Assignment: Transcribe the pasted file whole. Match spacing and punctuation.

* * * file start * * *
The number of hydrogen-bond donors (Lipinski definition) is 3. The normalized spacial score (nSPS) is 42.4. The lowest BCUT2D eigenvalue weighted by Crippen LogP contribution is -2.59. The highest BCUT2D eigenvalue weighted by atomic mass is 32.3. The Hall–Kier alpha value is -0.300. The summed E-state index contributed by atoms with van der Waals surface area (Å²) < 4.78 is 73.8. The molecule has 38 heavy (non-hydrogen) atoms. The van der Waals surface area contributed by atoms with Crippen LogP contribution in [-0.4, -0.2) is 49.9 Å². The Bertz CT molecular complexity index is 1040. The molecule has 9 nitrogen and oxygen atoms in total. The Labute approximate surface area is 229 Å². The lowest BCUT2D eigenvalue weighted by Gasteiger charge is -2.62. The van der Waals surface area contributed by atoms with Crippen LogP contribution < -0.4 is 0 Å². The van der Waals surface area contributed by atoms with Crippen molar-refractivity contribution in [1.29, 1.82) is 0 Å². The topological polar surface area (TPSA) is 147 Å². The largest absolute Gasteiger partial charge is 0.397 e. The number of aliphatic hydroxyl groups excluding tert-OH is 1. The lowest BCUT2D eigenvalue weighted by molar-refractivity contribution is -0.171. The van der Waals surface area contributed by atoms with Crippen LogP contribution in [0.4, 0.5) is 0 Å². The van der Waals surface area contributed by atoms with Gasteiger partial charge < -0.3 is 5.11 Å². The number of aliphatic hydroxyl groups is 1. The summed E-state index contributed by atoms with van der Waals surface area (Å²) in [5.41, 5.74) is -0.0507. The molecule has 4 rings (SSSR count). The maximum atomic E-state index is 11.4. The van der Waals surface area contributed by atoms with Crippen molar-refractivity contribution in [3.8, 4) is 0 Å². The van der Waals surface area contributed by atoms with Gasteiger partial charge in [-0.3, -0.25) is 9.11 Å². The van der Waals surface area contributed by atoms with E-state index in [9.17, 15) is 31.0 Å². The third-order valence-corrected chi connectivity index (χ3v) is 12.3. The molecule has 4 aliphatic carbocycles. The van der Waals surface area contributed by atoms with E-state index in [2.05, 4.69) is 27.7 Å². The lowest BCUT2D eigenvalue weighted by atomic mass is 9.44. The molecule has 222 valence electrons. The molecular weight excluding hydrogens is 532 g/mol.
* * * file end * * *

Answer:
The number of hydrogen-bond donors (Lipinski definition) is 3. The normalized spacial score (nSPS) is 42.4. The lowest BCUT2D eigenvalue weighted by Crippen LogP contribution is -2.59. The highest BCUT2D eigenvalue weighted by atomic mass is 32.3. The Hall–Kier alpha value is -0.300. The summed E-state index contributed by atoms with van der Waals surface area (Å²) < 4.78 is 73.8. The molecule has 38 heavy (non-hydrogen) atoms. The van der Waals surface area contributed by atoms with Crippen LogP contribution in [-0.4, -0.2) is 49.9 Å². The Bertz CT molecular complexity index is 1040. The molecule has 9 nitrogen and oxygen atoms in total. The Labute approximate surface area is 229 Å². The lowest BCUT2D eigenvalue weighted by Gasteiger charge is -2.62. The van der Waals surface area contributed by atoms with Crippen LogP contribution < -0.4 is 0 Å². The van der Waals surface area contributed by atoms with Crippen molar-refractivity contribution in [1.29, 1.82) is 0 Å². The topological polar surface area (TPSA) is 147 Å². The largest absolute Gasteiger partial charge is 0.397 e. The number of aliphatic hydroxyl groups excluding tert-OH is 1. The lowest BCUT2D eigenvalue weighted by molar-refractivity contribution is -0.171. The van der Waals surface area contributed by atoms with Crippen LogP contribution in [0.4, 0.5) is 0 Å². The van der Waals surface area contributed by atoms with Gasteiger partial charge < -0.3 is 5.11 Å². The number of aliphatic hydroxyl groups is 1. The summed E-state index contributed by atoms with van der Waals surface area (Å²) in [5.41, 5.74) is -0.0507. The molecule has 4 rings (SSSR count). The maximum atomic E-state index is 11.4. The van der Waals surface area contributed by atoms with Crippen molar-refractivity contribution in [3.8, 4) is 0 Å². The van der Waals surface area contributed by atoms with Gasteiger partial charge in [-0.3, -0.25) is 9.11 Å². The van der Waals surface area contributed by atoms with E-state index in [9.17, 15) is 31.0 Å². The third-order valence-corrected chi connectivity index (χ3v) is 12.3. The molecule has 4 aliphatic carbocycles. The van der Waals surface area contributed by atoms with E-state index in [2.05, 4.69) is 27.7 Å². The lowest BCUT2D eigenvalue weighted by atomic mass is 9.44. The molecule has 222 valence electrons. The molecular weight excluding hydrogens is 532 g/mol.